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Lord Soth

The Northern Hemisphere has not recorded a positive anomalty since December 2004. That's over seven years. We will probably never see a postive anomalty in the NH in our life time.

Neven

Yes, this has become so 'normal' that it isn't even mentioned. A while ago somebody wrote - I think it was Steve Bloom - that by the time the Arctic is ice-free in summer, so much will have been talked about it in anticipation that it won't even make a splash in the media or collective consciousness. It could be 'normal', even before it happens.

Weird idea, eh?

- "You've been shot through the head."
- "Tell me about it later. I'm watching TV right now."

Phil263

We will probably never see a postive anomalty in the NH in our life time.

Well on April 10 2010, the anomaly reached -0.0486956, still negative but very close...
Considering that the anomaly is currently at -0.508 compared to -0.708 for the same date in 2010, I would bet my farm on not seeing a positive anomaly in my lifetime ( I hope I've still got some reasonable time left :-))

crandles

>"We will probably never see a postive anomalty in the NH in our life time."

We have seen southern hemisphere positive anomalies of over 1.5m km^2 and I think it is likely that we will see that again in future. The four occasions were relatively recent and occured at different times of year. Visible on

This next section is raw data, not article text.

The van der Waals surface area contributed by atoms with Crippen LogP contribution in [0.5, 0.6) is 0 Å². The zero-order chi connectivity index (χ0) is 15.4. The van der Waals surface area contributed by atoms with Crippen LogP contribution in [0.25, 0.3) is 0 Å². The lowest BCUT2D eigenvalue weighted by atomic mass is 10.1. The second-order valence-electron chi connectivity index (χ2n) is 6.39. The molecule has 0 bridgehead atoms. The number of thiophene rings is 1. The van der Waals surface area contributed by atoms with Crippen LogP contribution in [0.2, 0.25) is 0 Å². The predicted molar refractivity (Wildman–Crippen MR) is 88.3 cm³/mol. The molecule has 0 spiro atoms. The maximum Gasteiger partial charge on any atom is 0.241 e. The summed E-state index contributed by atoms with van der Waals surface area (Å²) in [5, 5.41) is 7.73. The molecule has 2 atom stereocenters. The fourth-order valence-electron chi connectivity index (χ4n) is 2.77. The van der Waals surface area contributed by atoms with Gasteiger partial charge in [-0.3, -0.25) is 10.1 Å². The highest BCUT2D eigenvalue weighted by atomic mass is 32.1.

http://arctic.atmos.uiuc.edu/cryosphere/IMAGES/seaice.anomaly.antarctic.png

Will Arctic anomaly be lower than -1.5m km^2 at all such future times? I don't think it is clear yet - if there is a long delay before next +1.5m km^2 Southern anomaly then your 'probably never' is fair enough. If there is one fairly soon then I doubt your 'probably never'. Overall you may be right but it isn't far below a 50% probability of occurring at some time in future.

crandles

Ignore me again. D'oh

Phil263

I meant of course
" I wouldn't bet my farm on not seeing a positive anomaly in the NH in my life time"

Daniel Bailey

Speaking of streaks not likely to be broken, the last month with below-average global temperature was February 1985. That makes 320 consecutive months with temperatures above the 20th Century average (GISS will make it 321 if they ever get around to releasing the December 2011 data). Not that anyone expected that...

Betcha that streak continues for some time. Probably longer than I have left, anyway.

The Yooper

Neven

" I wouldn't bet my farm on not seeing a positive anomaly in the NH in my life time"

That would be an interesting bet (not just because of the farm). :-)

It's definitely not to be ruled out, but in theory, as years go by, chances of a positive NH anomaly should become less and less.

Phil263

It would be interesting to know how CT work out their average daily SIA data set. The series runs from 1979. Is the average daily SIA updated every year and the anomaly adjusted? or is it an average over a set period, say 1979-2000? If the average numbers are adjusted every year, there is bound to be some positives popping up at some stage

Peter Ellis

The anomaly is given relative to the 1979-2008 average, i.e. a 30-year baseline. See the title of the famous "tale of the tape" graph:
http://arctic.atmos.uiuc.edu/cryosphere/IMAGES/sea.ice.anomaly.timeseries.jpg

This is presumably a fairly recent development, i.e. implemented some time after 2008! Before that, I think they used the same 1979-2000 baseline that NSIDC use, but I can't swear to it.

Phil263

Peter

Thanks for your explanation!

idunno

Hi all,

The Global anomaly is (just) back in negative territory again.

The record minimum that I can find would be at 14.417 (units). I'd agree that a new record looks most unlikely.

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